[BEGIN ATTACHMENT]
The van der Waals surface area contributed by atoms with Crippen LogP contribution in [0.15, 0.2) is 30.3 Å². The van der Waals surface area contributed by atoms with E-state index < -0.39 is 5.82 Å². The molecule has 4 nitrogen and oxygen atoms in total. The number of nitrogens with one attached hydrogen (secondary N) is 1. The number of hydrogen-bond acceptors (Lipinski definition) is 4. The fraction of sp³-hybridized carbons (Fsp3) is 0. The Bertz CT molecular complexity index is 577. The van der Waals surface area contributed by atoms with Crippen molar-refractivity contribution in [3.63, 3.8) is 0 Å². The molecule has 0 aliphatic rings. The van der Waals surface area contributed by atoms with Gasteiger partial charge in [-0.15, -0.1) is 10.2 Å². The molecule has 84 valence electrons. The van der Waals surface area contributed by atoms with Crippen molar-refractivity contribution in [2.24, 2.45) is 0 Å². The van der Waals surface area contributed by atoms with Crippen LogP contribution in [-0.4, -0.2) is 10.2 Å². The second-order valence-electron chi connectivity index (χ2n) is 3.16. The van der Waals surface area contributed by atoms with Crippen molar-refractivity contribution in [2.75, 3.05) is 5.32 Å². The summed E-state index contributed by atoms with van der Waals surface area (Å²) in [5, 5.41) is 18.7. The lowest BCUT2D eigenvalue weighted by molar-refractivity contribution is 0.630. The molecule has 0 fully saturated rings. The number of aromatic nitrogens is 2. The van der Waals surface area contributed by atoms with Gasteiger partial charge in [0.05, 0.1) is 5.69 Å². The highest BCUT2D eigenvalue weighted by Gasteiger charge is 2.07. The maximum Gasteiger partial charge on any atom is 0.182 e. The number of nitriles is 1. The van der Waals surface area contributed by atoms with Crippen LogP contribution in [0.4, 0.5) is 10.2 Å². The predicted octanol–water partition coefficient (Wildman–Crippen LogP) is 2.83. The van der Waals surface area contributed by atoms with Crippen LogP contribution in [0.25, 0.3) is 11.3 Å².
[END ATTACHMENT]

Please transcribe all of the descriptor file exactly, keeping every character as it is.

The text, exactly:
The van der Waals surface area contributed by atoms with Crippen LogP contribution in [0.15, 0.2) is 30.3 Å². The van der Waals surface area contributed by atoms with E-state index < -0.39 is 5.82 Å². The molecule has 4 nitrogen and oxygen atoms in total. The number of nitrogens with one attached hydrogen (secondary N) is 1. The number of hydrogen-bond acceptors (Lipinski definition) is 4. The fraction of sp³-hybridized carbons (Fsp3) is 0. The Bertz CT molecular complexity index is 577. The van der Waals surface area contributed by atoms with Crippen molar-refractivity contribution in [3.63, 3.8) is 0 Å². The molecule has 0 aliphatic rings. The van der Waals surface area contributed by atoms with Gasteiger partial charge in [-0.15, -0.1) is 10.2 Å². The molecule has 84 valence electrons. The van der Waals surface area contributed by atoms with Crippen molar-refractivity contribution in [2.24, 2.45) is 0 Å². The van der Waals surface area contributed by atoms with Crippen LogP contribution in [-0.4, -0.2) is 10.2 Å². The second-order valence-electron chi connectivity index (χ2n) is 3.16. The van der Waals surface area contributed by atoms with Crippen molar-refractivity contribution in [2.75, 3.05) is 5.32 Å². The summed E-state index contributed by atoms with van der Waals surface area (Å²) in [5, 5.41) is 18.7. The lowest BCUT2D eigenvalue weighted by molar-refractivity contribution is 0.630. The molecule has 0 fully saturated rings. The number of aromatic nitrogens is 2. The van der Waals surface area contributed by atoms with Gasteiger partial charge in [0.05, 0.1) is 5.69 Å². The highest BCUT2D eigenvalue weighted by Gasteiger charge is 2.07. The maximum Gasteiger partial charge on any atom is 0.182 e. The number of nitriles is 1. The van der Waals surface area contributed by atoms with Crippen LogP contribution in [0.4, 0.5) is 10.2 Å². The predicted octanol–water partition coefficient (Wildman–Crippen LogP) is 2.83. The van der Waals surface area contributed by atoms with Crippen LogP contribution in [0.25, 0.3) is 11.3 Å².